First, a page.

What Causes Wet Dog Smell And How To Get Rid Of It Fast

We’ll give you one guess who’s the culprit.

Why do people smell? It’s all the same sort of stuff: sweat glands, oily skin, waxy buildup. Microbes, yeast, bacteria, chemical compounds. Yadda yadda yadda. Sounds gross, eh? Imagine what we smell like to the dog. Good thing they don’t seem to mind. (We think they might even like it.)

But if your wet dog is causing your home to smell like a kennel, we’ve got some helpful solutions for you. There are lots of little puppy maintenance tips and tricks to keep your pooch smelling fresher than not. We’ve also got some ideas for how to get that wet dog smell out of your house (get rid of that dog hair, to start!) and how to keep it smelling sweet going forward.

But first, let’s learn a bit more about our furry friends, shall we?

Why do dogs smell?

What makes our besties so stinky? Mostly moisture. And moisture comes in lots of varieties.

  • Wrinkles, oils + weird skin stuff
    • What’s that really specific “houndy” smell? It’s the sebum! Sebum is a lubricating substance secreted by glands under the skin to protect hair and skin, found in naturally oilier skin.
    • Mirror, mirror on the wall, who are the wrinkliest pooches of them all?
      • Shar-Peis
      • Basset hounds
      • Bulldogs
      • Pugs
      • Pekingese
      • French bulldogs
    • Because these good boys and girls are super wrinkly (thus, trapping moisture in their flappy bits), they harbor more bacteria—fed by the sebum!—and therefore contain a higher population of odor-producing microbes.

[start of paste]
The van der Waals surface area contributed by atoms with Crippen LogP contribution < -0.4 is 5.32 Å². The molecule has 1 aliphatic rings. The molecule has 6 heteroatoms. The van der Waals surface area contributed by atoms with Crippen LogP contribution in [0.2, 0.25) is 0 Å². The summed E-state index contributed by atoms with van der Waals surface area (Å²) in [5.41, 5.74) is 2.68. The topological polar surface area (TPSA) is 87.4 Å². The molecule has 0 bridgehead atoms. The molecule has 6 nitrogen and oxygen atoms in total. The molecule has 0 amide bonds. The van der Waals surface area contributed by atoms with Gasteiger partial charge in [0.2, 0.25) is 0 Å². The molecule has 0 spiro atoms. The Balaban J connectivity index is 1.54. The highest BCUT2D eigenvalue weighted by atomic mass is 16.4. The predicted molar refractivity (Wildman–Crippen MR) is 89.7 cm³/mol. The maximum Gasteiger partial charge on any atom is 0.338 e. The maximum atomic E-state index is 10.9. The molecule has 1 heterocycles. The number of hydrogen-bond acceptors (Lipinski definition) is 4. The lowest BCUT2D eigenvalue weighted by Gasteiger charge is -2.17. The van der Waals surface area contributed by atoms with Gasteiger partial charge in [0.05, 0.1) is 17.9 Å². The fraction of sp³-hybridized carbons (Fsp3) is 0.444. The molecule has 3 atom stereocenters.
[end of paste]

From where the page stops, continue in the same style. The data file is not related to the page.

• Drool and slobber. Even when it’s dried and crusty, it still stinks like dog breath. And even when it’s not on the dog, it still smells like dog breath (just have a whiff of your pup’s bed).
    • The drooliest pooch awards go to these breeds.
      • English mastiff
      • Newfoundland
      • Neapolitan mastiff
      • Saint Bernard
      • Bloodhounds
      • Coonhounds
      • Basset hounds
  • How much time they spend outside (and what’re they rolling in)? Is it just wet grass? Is it a puddle of rain water or snowmelt or … worse?
    • Lakes and rivers are often full of fish. Fish stink! So does rotting vegetation, algae and other water-dwelling organic material. But buddy sure loves to swim.
  • How often they’re bathed. Or not bathed.
  • Allergies, dermatitis or yeast infections. Pooches are prone to irritated skin, just like us.

How to get rid of wet dog smell

  • Frequent routine drying goes a long way. Think of it like spot treating your wet dog.
    • Invest in a microfiber dog towel. They’re small and handy, super absorbent, quick drying and lightweight. Plus, they trap less fur than a terry cloth towel.
    • Stash your doggo towels by every entrance to your house, in the car, in your backpack, in the mudroom, everywhere. Even if it’s just a mild case of swamp paws, give them a good dry.
  • Natural enzyme cleaners help get out tough pet odors from your home or car, especially urine. There are a ton of different kinds, so be sure you get one that’s safe to use around pets (they all should be, but hey!).
    • A diluted vinegar mixture is also effective for spraying onto the dog’s beds, pillows, favorite couch cushion and/or your car seats to neutralize any scents.
  • Freshen up with Febreze. Hit your dog’s favorite spots with some Febreze Air Heavy Duty Pet Odor Eliminator—but do not spray directly onto the dog! Febreze comes in all sorts of scents that aren’t wet dog.
  • Routine baths + laundering are an obvious solution.
    • Pups should be washed every 2 weeks or so. Thick-coated dogs can be bathed once a month.
    • Towel them off, and blow dry! Yes, we’re serious. Use a low heat or cool setting.